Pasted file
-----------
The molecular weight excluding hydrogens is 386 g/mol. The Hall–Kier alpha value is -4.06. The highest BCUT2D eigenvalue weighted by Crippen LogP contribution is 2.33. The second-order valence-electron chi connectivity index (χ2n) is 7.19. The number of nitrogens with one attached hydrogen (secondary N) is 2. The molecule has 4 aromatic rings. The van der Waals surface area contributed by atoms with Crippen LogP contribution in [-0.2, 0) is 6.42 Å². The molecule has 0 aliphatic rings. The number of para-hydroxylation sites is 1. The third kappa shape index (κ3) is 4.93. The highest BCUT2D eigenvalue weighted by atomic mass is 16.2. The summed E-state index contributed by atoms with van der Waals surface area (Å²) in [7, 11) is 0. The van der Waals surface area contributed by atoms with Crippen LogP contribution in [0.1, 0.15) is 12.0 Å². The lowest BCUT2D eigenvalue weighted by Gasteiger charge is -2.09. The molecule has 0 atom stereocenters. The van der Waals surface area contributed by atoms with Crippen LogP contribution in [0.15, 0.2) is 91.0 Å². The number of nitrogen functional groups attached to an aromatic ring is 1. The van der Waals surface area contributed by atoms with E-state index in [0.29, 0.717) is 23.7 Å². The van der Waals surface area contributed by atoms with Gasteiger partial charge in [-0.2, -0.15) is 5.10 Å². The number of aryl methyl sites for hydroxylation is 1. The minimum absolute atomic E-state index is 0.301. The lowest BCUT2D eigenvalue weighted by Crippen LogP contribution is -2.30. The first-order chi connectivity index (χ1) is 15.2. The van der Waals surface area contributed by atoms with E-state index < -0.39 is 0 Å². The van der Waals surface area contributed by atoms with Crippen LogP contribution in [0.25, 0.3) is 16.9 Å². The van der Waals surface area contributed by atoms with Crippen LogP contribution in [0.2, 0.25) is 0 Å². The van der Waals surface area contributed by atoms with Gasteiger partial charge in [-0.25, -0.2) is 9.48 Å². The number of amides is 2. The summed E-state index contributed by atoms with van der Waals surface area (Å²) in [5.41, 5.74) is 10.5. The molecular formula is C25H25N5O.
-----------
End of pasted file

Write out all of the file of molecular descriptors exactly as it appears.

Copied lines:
The molecular weight excluding hydrogens is 386 g/mol. The Hall–Kier alpha value is -4.06. The highest BCUT2D eigenvalue weighted by Crippen LogP contribution is 2.33. The second-order valence-electron chi connectivity index (χ2n) is 7.19. The number of nitrogens with one attached hydrogen (secondary N) is 2. The molecule has 4 aromatic rings. The van der Waals surface area contributed by atoms with Crippen LogP contribution in [-0.2, 0) is 6.42 Å². The molecule has 0 aliphatic rings. The number of para-hydroxylation sites is 1. The third kappa shape index (κ3) is 4.93. The highest BCUT2D eigenvalue weighted by atomic mass is 16.2. The summed E-state index contributed by atoms with van der Waals surface area (Å²) in [7, 11) is 0. The van der Waals surface area contributed by atoms with Crippen LogP contribution in [0.1, 0.15) is 12.0 Å². The lowest BCUT2D eigenvalue weighted by Gasteiger charge is -2.09. The molecule has 0 atom stereocenters. The van der Waals surface area contributed by atoms with Crippen LogP contribution in [0.15, 0.2) is 91.0 Å². The number of nitrogen functional groups attached to an aromatic ring is 1. The van der Waals surface area contributed by atoms with E-state index in [0.29, 0.717) is 23.7 Å². The van der Waals surface area contributed by atoms with Gasteiger partial charge in [-0.2, -0.15) is 5.10 Å². The number of aryl methyl sites for hydroxylation is 1. The minimum absolute atomic E-state index is 0.301. The lowest BCUT2D eigenvalue weighted by Crippen LogP contribution is -2.30. The first-order chi connectivity index (χ1) is 15.2. The van der Waals surface area contributed by atoms with E-state index < -0.39 is 0 Å². The van der Waals surface area contributed by atoms with Crippen LogP contribution in [0.25, 0.3) is 16.9 Å². The van der Waals surface area contributed by atoms with Crippen LogP contribution in [0.2, 0.25) is 0 Å². The van der Waals surface area contributed by atoms with Gasteiger partial charge in [-0.25, -0.2) is 9.48 Å². The number of amides is 2. The summed E-state index contributed by atoms with van der Waals surface area (Å²) in [5.41, 5.74) is 10.5. The molecular formula is C25H25N5O.